Guest Column: The most important tool for a college student

Anthony Lumpp

When I was a freshman at Kent State, I wrote a guest column about the healing power of music. Today, I believe in that more than ever.

However, I’m not writing this today to talk about music. With the start of the semester and the ensuing chaos that often overwhelms students, I felt it appropriate to share what — in addition to music — has gotten me through college thus far.

Friendship is the most important resource a college student can have. It may sound strange to describe something so meaningful as just another tool or resource, but I think this description is just.

When you start your educational journey, you are told exactly what books you will need, what pages to study, and what supplies you need to be academically successful. All of these are tools for your education.

But what about the tools you need to be emotionally successful? What happens when all of the textbook pages and lecture notes, all of the stress and pressures build up and start swirling around where you get to a point you can’t think straight anymore?

It’s at these times when we need to turn to our closest friends and family to embrace love and support. I can honestly say that without all of my friends and family, there is no way I would still be here today, working as hard as I am. I would have failed a long time ago.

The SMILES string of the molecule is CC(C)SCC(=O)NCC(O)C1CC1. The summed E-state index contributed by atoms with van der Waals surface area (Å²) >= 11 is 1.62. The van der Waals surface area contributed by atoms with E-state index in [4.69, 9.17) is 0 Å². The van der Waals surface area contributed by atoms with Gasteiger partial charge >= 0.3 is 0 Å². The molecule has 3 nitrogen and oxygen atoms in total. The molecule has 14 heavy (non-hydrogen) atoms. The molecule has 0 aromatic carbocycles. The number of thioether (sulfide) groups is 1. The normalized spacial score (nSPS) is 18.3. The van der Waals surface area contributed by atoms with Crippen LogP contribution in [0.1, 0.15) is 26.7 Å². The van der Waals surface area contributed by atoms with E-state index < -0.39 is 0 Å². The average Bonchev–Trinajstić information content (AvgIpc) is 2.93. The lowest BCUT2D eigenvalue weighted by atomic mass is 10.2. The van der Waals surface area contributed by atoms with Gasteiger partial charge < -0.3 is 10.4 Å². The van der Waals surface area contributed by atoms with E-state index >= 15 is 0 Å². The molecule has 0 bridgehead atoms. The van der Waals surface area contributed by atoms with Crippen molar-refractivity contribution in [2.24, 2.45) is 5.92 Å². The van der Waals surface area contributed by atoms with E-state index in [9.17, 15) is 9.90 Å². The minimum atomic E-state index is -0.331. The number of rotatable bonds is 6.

So what I’m trying to say is, in these stressful times, it is important to remember that even at the darkest of times, there is always someone you can turn to. When you’re down and feel like you can’t get back up, the people close to you will be like angels on your shoulders that will bring you back up into the light.

And even if you don’t have many close friends, college is a great place to find new ones. They’re out there somewhere.

This is also a reminder to not only seek out support, but to also support your fellow students, friends and family members in the same way. Keep them close to your heart. Never take friendships for granted. Nurture them, study them, respect them, and then nurture them some more. Nothing is more important.

So when you feel like you’re going to fail, seek help from those close to your heart. It may be the best resource you have in college.

Contact Anthony Lumpp at [email protected].